Choosing software (continued)
Deciding what you want is often a question of budget and preference – a bit like deciding which car you want. All of them can get you from A to B, but some have features you prefer or find easier to use.
When thinking about which software to use, ask to see a demo, or download one from a website. Talk to colleagues and others about what they use and consider enrolling on a training course before plumping for something which is likely to be your main working tool for the next few years, especially if it requires specialist skills, as in the case of accounting software.
Microsoft provides many of the standard packages, but there numerous other options, with a very wide range of prices:
- Hotmail, Thunderbird and Eudora are email programs.
- Photoshop, Paint Shop Pro, Gimp and Illustrator are for working with graphics.
- Quickbooks and Sage are the most popular accounting packages in small and medium-sized organisations. Microsoft now offers Office Accounting, with a free version called Office Accounting Express.
- Quark and InDesign are the professionals’ choice for desktop publishing.
- Firefox and Opera are web browsers, Apple Mac users get Safari with their computers.
- Apple Mac users will be familiar with iTunes, iPhoto and iMovie, for managing music, photos and digital film editing.
Software doesn’t stand still. Although the original software may be perfectly reliable you may need to upgrade to access new features or improve your productivity. For example, most accounts packages, such as Sage or Quickbooks, require regular updates to allow for changes such as new tax codes.
The latest version of Microsoft Office provides a new project tool to track related documents, spreadsheets, email activity and contacts being used by different people in your team. A move from Windows 2000 to Windows XP or Vista can offer new features for your whole system.
Upgrading a piece of software may cost as much as it did to buy it in the first place – some software companies see you as a new customer, buying a new product. Most will offer a low-cost upgrade for a limited time, or only between consecutive upgrades – so you can’t jump from, say, version 2 to version 4 without paying the full rate.
Remember that you may also need to upgrade your hardware to be able to work with your new software, either because it runs too slowly or because it won’t run at all. This is very common with operating systems, which often evolve to match the capabilities of each new generation of computer chips.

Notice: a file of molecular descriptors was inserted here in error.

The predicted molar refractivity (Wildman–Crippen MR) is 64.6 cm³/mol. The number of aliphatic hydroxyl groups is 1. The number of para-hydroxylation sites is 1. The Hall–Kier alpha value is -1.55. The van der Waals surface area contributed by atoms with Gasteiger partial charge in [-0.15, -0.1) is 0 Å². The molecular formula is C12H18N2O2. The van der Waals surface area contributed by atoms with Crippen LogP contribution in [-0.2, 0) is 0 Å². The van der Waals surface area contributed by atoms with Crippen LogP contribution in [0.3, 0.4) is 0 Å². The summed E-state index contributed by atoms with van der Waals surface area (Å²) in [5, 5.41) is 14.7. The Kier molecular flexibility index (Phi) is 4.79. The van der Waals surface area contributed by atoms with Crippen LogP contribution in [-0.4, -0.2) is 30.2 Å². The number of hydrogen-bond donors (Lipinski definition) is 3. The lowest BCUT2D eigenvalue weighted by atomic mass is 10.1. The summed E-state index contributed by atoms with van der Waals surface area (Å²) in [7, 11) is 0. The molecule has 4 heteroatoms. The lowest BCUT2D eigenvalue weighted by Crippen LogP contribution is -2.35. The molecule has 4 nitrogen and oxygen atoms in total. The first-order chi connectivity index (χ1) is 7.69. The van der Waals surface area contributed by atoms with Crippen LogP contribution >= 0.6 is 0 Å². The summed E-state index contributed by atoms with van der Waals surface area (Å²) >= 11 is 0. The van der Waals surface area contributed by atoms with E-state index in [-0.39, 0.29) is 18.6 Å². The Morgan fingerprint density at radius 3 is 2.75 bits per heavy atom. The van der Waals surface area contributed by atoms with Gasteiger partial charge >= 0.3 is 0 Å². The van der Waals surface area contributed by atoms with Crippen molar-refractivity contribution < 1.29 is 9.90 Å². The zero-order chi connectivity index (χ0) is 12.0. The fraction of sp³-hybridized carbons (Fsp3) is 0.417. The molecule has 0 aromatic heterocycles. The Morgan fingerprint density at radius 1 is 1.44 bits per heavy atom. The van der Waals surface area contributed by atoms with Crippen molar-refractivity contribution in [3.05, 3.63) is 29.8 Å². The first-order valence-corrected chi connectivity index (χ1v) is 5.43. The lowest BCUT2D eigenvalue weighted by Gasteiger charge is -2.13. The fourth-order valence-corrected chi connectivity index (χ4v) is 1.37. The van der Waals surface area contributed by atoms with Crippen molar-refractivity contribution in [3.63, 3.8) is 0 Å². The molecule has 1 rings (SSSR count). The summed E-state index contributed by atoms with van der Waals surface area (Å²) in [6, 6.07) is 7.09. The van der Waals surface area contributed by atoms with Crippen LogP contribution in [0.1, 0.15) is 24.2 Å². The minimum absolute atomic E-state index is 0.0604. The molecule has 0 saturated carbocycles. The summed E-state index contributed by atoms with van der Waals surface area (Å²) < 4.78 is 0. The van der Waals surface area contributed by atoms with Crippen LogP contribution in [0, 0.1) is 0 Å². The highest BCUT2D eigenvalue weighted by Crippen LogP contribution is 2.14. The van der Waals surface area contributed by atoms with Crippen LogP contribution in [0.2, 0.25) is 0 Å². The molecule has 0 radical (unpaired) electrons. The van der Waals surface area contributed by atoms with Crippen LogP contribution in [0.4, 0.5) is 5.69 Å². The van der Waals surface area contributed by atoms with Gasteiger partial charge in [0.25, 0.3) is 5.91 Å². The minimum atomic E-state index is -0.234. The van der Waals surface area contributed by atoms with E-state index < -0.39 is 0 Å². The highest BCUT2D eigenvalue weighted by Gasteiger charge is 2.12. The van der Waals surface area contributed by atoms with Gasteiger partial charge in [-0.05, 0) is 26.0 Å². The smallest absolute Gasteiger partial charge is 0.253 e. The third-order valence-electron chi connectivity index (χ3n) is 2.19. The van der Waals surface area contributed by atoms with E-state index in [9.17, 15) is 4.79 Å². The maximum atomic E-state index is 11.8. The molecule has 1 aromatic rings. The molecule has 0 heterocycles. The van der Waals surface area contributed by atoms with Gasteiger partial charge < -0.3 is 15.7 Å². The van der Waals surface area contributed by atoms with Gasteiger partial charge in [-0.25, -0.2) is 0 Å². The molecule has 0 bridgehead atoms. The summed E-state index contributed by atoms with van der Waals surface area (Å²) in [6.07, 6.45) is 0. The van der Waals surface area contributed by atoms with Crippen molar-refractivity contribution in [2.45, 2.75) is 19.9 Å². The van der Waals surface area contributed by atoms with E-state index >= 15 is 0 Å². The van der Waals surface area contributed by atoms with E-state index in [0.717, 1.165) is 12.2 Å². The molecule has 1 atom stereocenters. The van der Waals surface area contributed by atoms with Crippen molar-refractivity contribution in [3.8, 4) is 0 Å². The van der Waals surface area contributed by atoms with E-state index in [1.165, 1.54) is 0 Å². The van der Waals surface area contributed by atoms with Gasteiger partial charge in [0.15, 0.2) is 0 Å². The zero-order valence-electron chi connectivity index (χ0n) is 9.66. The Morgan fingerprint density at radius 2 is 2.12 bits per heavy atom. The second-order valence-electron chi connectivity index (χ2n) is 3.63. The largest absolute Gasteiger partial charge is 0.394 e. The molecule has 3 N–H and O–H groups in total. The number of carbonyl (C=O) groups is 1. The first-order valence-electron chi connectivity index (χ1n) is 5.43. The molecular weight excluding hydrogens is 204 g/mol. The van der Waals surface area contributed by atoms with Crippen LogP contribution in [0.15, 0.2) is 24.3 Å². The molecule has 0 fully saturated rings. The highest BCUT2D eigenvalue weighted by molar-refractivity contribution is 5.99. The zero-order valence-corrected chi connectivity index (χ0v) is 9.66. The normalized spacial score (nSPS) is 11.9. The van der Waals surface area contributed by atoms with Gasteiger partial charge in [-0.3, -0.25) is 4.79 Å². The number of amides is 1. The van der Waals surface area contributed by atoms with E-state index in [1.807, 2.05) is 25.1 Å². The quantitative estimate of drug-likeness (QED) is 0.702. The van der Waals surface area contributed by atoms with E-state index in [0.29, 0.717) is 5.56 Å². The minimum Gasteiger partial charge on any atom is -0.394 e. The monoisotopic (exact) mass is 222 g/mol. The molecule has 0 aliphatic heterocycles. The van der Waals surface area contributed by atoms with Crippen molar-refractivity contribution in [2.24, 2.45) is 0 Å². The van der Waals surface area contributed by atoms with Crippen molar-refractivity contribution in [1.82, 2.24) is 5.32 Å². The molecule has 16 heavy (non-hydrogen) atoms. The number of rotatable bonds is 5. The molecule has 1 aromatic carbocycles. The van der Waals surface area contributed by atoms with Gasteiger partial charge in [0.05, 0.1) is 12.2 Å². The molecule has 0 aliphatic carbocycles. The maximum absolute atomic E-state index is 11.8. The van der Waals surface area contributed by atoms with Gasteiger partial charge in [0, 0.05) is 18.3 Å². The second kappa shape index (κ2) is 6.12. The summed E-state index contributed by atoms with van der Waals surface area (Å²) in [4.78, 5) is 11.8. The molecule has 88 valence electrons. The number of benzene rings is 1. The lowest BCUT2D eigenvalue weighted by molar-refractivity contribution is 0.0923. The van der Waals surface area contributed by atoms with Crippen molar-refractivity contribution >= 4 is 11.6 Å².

The need for continual upgrades is seen by some as an unnecessary expense, driven by the computer companies and their need for regular doses of your money. Some will also point to the attraction of using Open Source software, which is unlikely to require payment for upgrades. Seek advice as widely as you can before setting off with any new choice of software and make sure your budgets reflect any additional costs.
Standardise your software
An easy way to reduce running costs of ICT is to standardise your software across your organisation. Having four versions of Windows in your office, or a mixture of email packages, will increase the time taken to solve a problem as well as making incompatibilities more likely.
It may be more helpful to stretch this to a ‘no more than two’ rule, which means you can have a Windows machine and a Mac in your network, as long as you don’t have multiple versions of each (MacOSX.1, Mac OSX.4, Windows 2000,Windows XP, etc). Or you may have Microsoft Office, kept up to date, as your first choice for your workers, but allow the use of Open Office for public access machines.
Software discounts for charities
Registered charities will rarely pay full price for software, but instead should make use of the substantial discounts that are available on products for charities and educational organisations. NVCO has negotiated a range of deals, and there are several commercial companies that specialise in supplying software at discounted rates for not-for-profit organisations.
Microsoft donates software to charities
Since July 2006, Charity Technology Trust (CTT) has managed a programme called Charity Technology Exchange in the UK on behalf of Microsoft, as part of a wider global initiative to increase charity software donations internationally.
This is not a 'discount scheme' but a donations programme, so is available only to registered charities. CTT charges a small handling fee, equivalent to around 4 per cent of list price, in order to cover the costs of resourcing the programme. Since it was launched in July 2006, over 1,500 organisations have applied to take part.
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